“In the online world the only thing you’re the master of is your collection, your archive, and how you use it, how you remix it. We become digital archivists, collecting and cataloging things.”

4. Avoid making backup plans

“For some people, not making a backup plan might indeed be beneficial in helping them put their best effort forward”

5.  Music is a performance-enhancement drug

“When the brain is listening to music, it lights up like a Christmas tree.”

6. Google Photos frees up phone space automatically

“It’ll delete your photos off your phone after syncing them to the cloud so you don’t have get that 16GB iPhone nightmare that says “storage is full.”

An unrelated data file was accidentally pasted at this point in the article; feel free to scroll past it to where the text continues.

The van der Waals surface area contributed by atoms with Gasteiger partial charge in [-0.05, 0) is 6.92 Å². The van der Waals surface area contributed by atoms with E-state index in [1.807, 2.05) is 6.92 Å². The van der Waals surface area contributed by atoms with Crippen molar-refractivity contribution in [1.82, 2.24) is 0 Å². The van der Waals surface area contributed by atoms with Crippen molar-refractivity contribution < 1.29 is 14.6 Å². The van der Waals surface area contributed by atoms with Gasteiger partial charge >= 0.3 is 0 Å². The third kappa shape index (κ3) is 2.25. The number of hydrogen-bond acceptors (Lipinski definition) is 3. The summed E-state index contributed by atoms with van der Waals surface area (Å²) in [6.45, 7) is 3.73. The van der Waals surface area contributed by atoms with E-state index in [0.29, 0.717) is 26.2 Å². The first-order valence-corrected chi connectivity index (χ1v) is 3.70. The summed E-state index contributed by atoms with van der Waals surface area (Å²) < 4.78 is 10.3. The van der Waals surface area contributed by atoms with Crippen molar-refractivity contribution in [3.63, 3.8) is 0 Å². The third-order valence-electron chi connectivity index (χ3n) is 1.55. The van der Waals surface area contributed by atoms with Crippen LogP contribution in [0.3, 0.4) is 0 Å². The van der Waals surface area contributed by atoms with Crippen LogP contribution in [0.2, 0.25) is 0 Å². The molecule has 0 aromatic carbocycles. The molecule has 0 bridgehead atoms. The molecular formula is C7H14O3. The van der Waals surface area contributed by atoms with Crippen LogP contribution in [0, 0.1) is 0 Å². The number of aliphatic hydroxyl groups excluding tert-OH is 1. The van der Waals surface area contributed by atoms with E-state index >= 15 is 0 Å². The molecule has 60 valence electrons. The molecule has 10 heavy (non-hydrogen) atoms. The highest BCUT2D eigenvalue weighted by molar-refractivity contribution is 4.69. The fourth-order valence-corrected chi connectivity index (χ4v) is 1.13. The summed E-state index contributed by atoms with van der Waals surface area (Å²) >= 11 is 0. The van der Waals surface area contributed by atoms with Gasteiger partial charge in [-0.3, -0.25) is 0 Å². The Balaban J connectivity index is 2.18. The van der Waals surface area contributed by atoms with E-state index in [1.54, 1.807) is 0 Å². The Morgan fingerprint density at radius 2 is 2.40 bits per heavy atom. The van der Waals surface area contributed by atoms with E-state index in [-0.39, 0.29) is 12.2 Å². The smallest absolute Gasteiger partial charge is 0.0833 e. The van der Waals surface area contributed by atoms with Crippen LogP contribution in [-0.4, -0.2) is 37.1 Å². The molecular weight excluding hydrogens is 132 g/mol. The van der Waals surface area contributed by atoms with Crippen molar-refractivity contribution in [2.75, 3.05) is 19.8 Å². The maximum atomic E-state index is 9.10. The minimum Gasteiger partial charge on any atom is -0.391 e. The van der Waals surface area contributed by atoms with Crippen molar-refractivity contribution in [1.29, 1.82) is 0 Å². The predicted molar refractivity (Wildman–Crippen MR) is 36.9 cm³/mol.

7. Do we have to be sad to be creative?

“Using econometrics, he calculates that a 9.3 percent increase in negative emotions leads to a 6.3 percent increase in works created in the following year. ”

8. How teens and hipsters stain the resurgence of Vinyl

“I have vinyls in my room but it’s more for decor, I don’t actually play them”

9.  How libraries stay current in the digital age

“a modern public library can be a place of exploration, play, performance and creativity, as well as of contemplation, reading and research.”

10. Lance Wyman reveals his creative process in unreleased “designlogs

“The reason I started keeping log books,’ says Wyman, ‘was that I wanted a record of what I was doing. It’s my way of keeping in touch with the complexity of the design projects that I’m working on.”

New Music


1. Combat – Jacaranda
2. Elementz of Noise – Clock
3. Minor Science – Naturally Spineless
4. The South East Grind – Secret
5. BadBadNotGood – In Your Eyes
Listen to Episode 98 | Tunes of the Week